Science Wants More Transgender People in Hollywood, Not the News


High-profile series like Transparent and Orange is the New Black have been celebrated by critics for including honest and accurate portrayals of transgender people in their storylines. But it isn’t just Hollywood that’s applauding: Recently, researchers from the University of Southern California pointed out that these shows have a huge influence on changing negative public perceptions of transgender people — even more than news stories about actual transgender people.

The research, published in the journal Sex Roles, is the first to demonstrate what effect cumulative exposure to transgender characters on multiple TV shows has on the attitudes of viewers. Carried out on 488 participants, the study suggests that the best way to positively influence people’s attitudes and about transgender people and policies is through entertainment, not the news. Much as programs featuring queer characters like Ellen and Will & Grace helped decrease prejudice against queer people in the 1990s, the study suggests that shows featuring transgender people might have the same effect.

This particular study focused on the effect of an episode of the USA Network show Royal Pains that included a transgender teenager played by transgender activist Nicole Amber Maines.

Though the scenes involving Maines’ character only amounted to 11 minutes, the researchers found that they created more positive attitudes about transgender people and related policies than actual news events about transgender issues and Caitlyn Jenner’s transition. These real-life events, the researchers found, did not influence attitudes at all.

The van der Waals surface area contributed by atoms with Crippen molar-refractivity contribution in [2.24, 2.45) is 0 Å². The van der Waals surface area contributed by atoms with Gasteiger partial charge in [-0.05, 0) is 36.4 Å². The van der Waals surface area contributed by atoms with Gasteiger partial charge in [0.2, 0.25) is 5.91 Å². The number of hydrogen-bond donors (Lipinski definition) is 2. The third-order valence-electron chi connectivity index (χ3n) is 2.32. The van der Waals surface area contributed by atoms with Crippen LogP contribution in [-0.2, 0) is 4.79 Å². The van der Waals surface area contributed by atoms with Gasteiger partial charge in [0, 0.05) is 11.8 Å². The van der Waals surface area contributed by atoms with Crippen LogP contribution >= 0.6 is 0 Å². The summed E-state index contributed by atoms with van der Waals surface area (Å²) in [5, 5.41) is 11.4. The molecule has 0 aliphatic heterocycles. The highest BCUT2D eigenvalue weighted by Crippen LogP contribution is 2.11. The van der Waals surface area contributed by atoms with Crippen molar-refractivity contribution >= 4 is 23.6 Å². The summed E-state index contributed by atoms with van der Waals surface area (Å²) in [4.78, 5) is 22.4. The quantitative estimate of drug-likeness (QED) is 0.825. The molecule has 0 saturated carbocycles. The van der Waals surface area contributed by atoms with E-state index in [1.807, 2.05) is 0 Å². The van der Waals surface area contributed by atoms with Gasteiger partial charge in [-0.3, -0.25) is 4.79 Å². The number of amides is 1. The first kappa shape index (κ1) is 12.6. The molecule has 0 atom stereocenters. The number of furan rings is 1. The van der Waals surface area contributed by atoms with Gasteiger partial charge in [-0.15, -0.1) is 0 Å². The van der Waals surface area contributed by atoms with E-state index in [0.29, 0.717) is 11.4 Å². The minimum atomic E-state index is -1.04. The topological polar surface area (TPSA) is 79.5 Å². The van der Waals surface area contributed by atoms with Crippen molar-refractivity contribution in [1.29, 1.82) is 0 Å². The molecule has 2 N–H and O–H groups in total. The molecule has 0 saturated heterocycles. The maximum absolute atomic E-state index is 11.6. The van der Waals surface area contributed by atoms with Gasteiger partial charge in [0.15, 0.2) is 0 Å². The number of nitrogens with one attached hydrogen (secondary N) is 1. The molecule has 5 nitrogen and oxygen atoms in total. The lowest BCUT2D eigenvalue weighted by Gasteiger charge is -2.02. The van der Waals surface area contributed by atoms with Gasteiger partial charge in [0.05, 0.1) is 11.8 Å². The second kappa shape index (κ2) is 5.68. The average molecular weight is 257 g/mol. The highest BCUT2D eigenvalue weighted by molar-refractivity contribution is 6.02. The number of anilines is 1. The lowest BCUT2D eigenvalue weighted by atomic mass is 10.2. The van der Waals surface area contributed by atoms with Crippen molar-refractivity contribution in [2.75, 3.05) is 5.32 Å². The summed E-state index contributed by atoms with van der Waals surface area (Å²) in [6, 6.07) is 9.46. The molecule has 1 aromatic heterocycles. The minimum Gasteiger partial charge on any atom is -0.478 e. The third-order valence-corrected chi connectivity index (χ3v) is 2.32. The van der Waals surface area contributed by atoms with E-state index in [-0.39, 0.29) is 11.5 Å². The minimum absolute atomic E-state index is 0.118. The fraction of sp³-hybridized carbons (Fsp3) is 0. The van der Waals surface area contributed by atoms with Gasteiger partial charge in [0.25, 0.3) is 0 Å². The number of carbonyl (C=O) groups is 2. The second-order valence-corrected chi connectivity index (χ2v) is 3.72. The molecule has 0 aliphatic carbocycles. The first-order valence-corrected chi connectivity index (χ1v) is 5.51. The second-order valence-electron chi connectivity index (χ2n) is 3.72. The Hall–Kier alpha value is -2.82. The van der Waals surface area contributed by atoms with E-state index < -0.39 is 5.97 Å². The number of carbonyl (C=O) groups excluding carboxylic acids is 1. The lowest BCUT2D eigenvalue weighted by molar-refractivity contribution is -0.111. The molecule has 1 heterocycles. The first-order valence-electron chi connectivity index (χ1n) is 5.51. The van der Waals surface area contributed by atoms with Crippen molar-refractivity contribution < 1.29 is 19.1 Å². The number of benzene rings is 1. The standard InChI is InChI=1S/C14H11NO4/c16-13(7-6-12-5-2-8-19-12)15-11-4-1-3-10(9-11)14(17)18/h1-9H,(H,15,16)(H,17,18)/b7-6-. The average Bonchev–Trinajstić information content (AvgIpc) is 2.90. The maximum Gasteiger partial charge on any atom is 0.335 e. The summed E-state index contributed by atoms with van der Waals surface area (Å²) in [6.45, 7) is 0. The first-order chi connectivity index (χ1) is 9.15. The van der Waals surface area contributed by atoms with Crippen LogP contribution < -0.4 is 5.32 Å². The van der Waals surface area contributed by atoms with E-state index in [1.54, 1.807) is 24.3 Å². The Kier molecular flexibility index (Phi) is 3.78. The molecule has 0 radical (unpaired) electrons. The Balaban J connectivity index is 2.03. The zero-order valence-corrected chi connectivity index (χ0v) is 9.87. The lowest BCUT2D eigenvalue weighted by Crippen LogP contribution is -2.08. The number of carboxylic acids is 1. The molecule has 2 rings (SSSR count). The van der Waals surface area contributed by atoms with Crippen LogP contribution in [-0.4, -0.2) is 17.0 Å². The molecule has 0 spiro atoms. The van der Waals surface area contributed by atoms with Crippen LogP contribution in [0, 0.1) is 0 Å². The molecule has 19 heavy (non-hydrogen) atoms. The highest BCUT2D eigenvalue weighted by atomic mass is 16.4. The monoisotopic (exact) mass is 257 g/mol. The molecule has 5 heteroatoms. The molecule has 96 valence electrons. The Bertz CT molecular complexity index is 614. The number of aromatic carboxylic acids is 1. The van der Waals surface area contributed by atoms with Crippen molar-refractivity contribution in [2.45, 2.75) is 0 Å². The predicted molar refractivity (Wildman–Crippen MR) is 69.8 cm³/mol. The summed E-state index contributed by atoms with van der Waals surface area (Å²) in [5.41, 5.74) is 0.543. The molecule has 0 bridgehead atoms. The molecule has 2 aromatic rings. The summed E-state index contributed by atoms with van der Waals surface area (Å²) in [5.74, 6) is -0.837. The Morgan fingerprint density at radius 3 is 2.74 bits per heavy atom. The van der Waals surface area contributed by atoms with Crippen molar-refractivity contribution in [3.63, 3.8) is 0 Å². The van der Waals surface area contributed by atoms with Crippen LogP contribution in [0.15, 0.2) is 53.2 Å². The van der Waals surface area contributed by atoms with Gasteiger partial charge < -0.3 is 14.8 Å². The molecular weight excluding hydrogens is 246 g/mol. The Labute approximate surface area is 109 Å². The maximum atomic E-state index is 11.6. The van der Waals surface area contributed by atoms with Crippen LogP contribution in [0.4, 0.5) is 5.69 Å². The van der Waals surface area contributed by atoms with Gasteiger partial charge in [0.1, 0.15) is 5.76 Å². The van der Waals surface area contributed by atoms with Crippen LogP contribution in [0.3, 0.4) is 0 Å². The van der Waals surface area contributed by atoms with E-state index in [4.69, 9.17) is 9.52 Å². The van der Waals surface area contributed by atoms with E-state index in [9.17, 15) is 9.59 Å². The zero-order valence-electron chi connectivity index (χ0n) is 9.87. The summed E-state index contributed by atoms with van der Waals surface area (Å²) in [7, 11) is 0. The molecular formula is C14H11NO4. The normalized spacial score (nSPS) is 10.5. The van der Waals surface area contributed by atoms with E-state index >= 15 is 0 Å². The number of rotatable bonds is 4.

“Watching TV shows with nuanced transgender characters can break down ideological biases in a way that news stories may not,” the researchers write. “This is especially true when the stories inspire hope or when viewers can relate to the characters.”

The researchers also found that viewing two or more transgender storylines beyond Royal Pains reduced “the association between viewers political ideology and their attitudes toward transgender people by half.” The more transgender characters they watched on television, the more transgender-supportive their attitudes became.

Even conservative viewers became increasingly positive of transgender individuals. Overall, however, politically conservative people still reacted with more “disgust” to these storylines compared to politically liberal people, who were more likely to feel hopeful about the character or identify with them.

Laverne Cox as Sophia on "Orange is the New Black."


The results of this study are similar to previous papers that found queer television characters positively the influenced perception of real queer people. These portrayals in turn gathered support for LGBTQ issues: A 2012 poll conducted by The Hollywood Reporter found that 27 percent of people who are pro-gay marriage became that way because of their exposure to gay characters on television.

While there has been a steady increase of transgender characters on television, there is still work to be done. A 2015 analysis, also from the University of Southern California, found that in a sample of the 100 top films of 2015, only 32 speaking or named characters were lesbian, gay, bisexual, or transgender, and only one character within this subset was transgender.

Still, as representations of transgender people increase across pop culture, so likely will supportive attitudes about transgender people increase as well. In light of President Trump’s recent attempt to ban trans individuals from serving in the U.S. military, it seems this bit of good news couldn’t have come soon enough.

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